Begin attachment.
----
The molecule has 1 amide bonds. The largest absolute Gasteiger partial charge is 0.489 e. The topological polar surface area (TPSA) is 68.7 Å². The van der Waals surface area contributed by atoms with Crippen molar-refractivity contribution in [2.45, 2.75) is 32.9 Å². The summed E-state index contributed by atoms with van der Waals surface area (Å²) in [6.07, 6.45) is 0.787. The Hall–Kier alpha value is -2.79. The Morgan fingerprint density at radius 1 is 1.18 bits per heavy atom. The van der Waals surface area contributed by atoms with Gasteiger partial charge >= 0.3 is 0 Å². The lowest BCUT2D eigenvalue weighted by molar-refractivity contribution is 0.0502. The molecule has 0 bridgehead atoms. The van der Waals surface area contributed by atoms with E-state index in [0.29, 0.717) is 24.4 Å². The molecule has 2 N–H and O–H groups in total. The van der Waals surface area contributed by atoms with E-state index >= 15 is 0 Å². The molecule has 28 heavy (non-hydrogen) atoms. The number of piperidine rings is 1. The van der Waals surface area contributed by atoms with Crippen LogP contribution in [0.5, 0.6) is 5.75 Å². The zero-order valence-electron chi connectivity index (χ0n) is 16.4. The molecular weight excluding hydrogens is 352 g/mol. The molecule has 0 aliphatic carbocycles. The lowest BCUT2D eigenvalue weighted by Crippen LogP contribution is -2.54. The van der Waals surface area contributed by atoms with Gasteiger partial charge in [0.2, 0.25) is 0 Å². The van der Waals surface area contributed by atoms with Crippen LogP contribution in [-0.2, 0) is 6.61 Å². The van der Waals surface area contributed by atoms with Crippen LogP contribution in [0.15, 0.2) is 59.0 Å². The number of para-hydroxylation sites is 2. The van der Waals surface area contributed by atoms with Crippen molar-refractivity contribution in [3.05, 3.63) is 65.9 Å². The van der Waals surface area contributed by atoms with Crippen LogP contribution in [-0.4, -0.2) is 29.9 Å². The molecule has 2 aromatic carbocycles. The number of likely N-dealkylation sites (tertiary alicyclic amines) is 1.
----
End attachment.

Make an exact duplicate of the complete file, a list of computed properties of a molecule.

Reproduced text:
The molecule has 1 amide bonds. The largest absolute Gasteiger partial charge is 0.489 e. The topological polar surface area (TPSA) is 68.7 Å². The van der Waals surface area contributed by atoms with Crippen molar-refractivity contribution in [2.45, 2.75) is 32.9 Å². The summed E-state index contributed by atoms with van der Waals surface area (Å²) in [6.07, 6.45) is 0.787. The Hall–Kier alpha value is -2.79. The Morgan fingerprint density at radius 1 is 1.18 bits per heavy atom. The van der Waals surface area contributed by atoms with Gasteiger partial charge >= 0.3 is 0 Å². The lowest BCUT2D eigenvalue weighted by molar-refractivity contribution is 0.0502. The molecule has 0 bridgehead atoms. The van der Waals surface area contributed by atoms with E-state index in [0.29, 0.717) is 24.4 Å². The molecule has 2 N–H and O–H groups in total. The van der Waals surface area contributed by atoms with E-state index >= 15 is 0 Å². The molecule has 28 heavy (non-hydrogen) atoms. The number of piperidine rings is 1. The van der Waals surface area contributed by atoms with Crippen LogP contribution in [0.5, 0.6) is 5.75 Å². The zero-order valence-electron chi connectivity index (χ0n) is 16.4. The molecular weight excluding hydrogens is 352 g/mol. The molecule has 0 aliphatic carbocycles. The lowest BCUT2D eigenvalue weighted by Crippen LogP contribution is -2.54. The van der Waals surface area contributed by atoms with Gasteiger partial charge in [0.2, 0.25) is 0 Å². The van der Waals surface area contributed by atoms with Crippen LogP contribution in [-0.2, 0) is 6.61 Å². The van der Waals surface area contributed by atoms with Crippen LogP contribution in [0.15, 0.2) is 59.0 Å². The number of para-hydroxylation sites is 2. The van der Waals surface area contributed by atoms with Crippen molar-refractivity contribution in [3.05, 3.63) is 65.9 Å². The van der Waals surface area contributed by atoms with Crippen LogP contribution in [-0.4, -0.2) is 29.9 Å². The molecule has 2 aromatic carbocycles. The number of likely N-dealkylation sites (tertiary alicyclic amines) is 1.